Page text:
Playground gets a boost from Cheney Foundation
MEDFORD — A charitable foundation based in Tacoma, Wash., has agreed to provide $1,260 to complete a fully wheelchair-accessible playground at east Medford's Hoover Elementary School.
The Ben B. Cheney Foundation, named for the man who founded the Cheney Lumber Co. in the 1930s, is expected to send the money this week to the school's parent-teacher organization to help pay for a wheelchair ramp railing that turned out to be longer and more expensive than expected. The ramp is the main entry point for wheelchairs to the playground as well as the way up to the main play structure.
"Kids are definitely a priority for the Cheney Foundation," said Carol Lewis, the foundation's grants manager. "Seeing a project that is so close to being finished, it's an exciting move on our part to be able to put them over the top."
Ken Ristine, the foundation's senior program officer, read a Mail Tribune article Wednesday about the need for more money to complete the railing, which is needed to comply with the Americans With Disabilities Act.
He shared the story with Brad Cheney, president of the foundation's board of directors and Ben Cheney's son, who, in turn, asked the foundation to award the Hoover PTO a grant to finish the playground.
"We had an amazing response," said Katie Tso, Hoover PTO member. "Work (on the railing) is going on now."
The railing has to be 94 feet long, 24 feet longer than the PTO had anticipated, Tso said. At a cost of $52.50 per foot, the railing will cost $4,935, but the PTO had budgeted only $3,700, she said.
The PTO raised $121,000 in cash and in-kind donations over more than two years to establish the completely wheelchair-accessible playground at the school, 2323 Siskiyou Blvd. The playground concept was hatched more than three years ago, with the vision of creating a regional draw for the more than 1,600 children who have been diagnosed with a disability in Jackson County, PTO members said.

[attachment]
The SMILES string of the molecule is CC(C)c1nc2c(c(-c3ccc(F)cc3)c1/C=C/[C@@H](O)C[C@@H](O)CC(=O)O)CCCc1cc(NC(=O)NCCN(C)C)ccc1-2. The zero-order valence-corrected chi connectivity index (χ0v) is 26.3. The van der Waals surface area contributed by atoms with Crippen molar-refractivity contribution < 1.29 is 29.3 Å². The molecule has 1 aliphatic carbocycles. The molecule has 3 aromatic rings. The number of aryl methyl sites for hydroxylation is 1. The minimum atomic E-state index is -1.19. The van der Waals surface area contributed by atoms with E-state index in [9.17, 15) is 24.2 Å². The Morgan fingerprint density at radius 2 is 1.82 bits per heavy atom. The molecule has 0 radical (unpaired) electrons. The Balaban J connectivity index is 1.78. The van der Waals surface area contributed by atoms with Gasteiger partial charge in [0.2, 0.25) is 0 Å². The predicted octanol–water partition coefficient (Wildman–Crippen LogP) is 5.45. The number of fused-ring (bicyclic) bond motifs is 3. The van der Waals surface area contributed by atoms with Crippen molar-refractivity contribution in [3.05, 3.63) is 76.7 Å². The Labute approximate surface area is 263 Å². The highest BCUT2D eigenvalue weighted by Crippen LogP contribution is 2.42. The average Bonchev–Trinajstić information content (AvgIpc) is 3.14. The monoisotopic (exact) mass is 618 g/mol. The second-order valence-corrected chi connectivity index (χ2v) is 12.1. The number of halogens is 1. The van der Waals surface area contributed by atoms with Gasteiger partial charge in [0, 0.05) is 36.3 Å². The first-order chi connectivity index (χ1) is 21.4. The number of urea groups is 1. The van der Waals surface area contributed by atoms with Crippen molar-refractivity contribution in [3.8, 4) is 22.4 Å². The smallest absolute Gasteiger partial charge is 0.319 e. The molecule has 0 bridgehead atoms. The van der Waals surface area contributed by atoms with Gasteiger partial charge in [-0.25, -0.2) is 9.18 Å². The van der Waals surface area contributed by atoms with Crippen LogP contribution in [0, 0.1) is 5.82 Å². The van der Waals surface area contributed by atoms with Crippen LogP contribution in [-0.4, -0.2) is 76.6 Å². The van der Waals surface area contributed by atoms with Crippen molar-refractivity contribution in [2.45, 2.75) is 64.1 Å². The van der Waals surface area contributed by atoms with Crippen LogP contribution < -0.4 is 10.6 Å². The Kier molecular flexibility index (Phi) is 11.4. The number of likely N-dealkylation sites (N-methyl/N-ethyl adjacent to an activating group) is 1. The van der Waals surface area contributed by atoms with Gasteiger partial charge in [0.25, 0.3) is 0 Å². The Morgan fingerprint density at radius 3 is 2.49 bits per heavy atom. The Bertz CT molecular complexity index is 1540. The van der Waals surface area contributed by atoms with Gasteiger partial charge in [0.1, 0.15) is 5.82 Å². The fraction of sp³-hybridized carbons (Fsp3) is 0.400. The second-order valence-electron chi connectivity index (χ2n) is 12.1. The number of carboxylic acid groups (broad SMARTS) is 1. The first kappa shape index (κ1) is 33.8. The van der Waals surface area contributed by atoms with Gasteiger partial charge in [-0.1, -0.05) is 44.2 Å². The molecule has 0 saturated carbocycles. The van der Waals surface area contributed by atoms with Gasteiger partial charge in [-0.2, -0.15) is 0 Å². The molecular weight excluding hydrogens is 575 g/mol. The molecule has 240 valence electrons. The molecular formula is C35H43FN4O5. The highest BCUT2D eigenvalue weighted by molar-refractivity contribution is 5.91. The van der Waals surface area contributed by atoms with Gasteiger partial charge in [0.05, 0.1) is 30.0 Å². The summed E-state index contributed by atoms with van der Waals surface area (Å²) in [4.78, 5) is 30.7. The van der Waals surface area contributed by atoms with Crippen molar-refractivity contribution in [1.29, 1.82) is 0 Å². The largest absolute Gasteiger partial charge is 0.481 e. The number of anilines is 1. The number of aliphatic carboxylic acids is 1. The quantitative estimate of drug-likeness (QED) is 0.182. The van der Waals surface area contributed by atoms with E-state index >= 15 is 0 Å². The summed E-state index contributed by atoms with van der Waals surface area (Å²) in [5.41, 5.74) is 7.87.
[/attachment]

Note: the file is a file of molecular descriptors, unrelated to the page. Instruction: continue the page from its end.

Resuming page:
While there is a similar playground at Walker Elementary School in Ashland and at Garfield Elementary School in Corvallis, Hoover's new playground is the first in Oregon to be certified as a "Boundless Playground" by the nonprofit National Center for Boundless Playgrounds, out of Bloomfield, Conn.
All playgrounds are required by law to be accessible enough for a wheelchair to pull up to the play area. However, unlike the Hoover playground, the play equipment in most playgrounds is not wheelchair accessible. Children in wheelchair's at Hoover's playground will be able to roll up to the top level of the five-level play structure.
The Cheney Foundation was familiar with "Boundless Playgrounds" because it had recently awarded a grant for one in Gig Harbor, Wash., near Seattle, Lewis said. That playground is still under construction, she said.
"That was our first brush with a 'Boundless Playground,' " Lewis said. "That was kind of exciting to me because I know they are being placed in more sites in the U.S."
The Hoover playground will open by the first day of school, Sept. 8.
A ribbon-cutting will be held in conjunction with the Hoover and Roosevelt Back To School Night on Sept. 24.
Reach reporter Paris Achen at 776-4459 or email@example.com.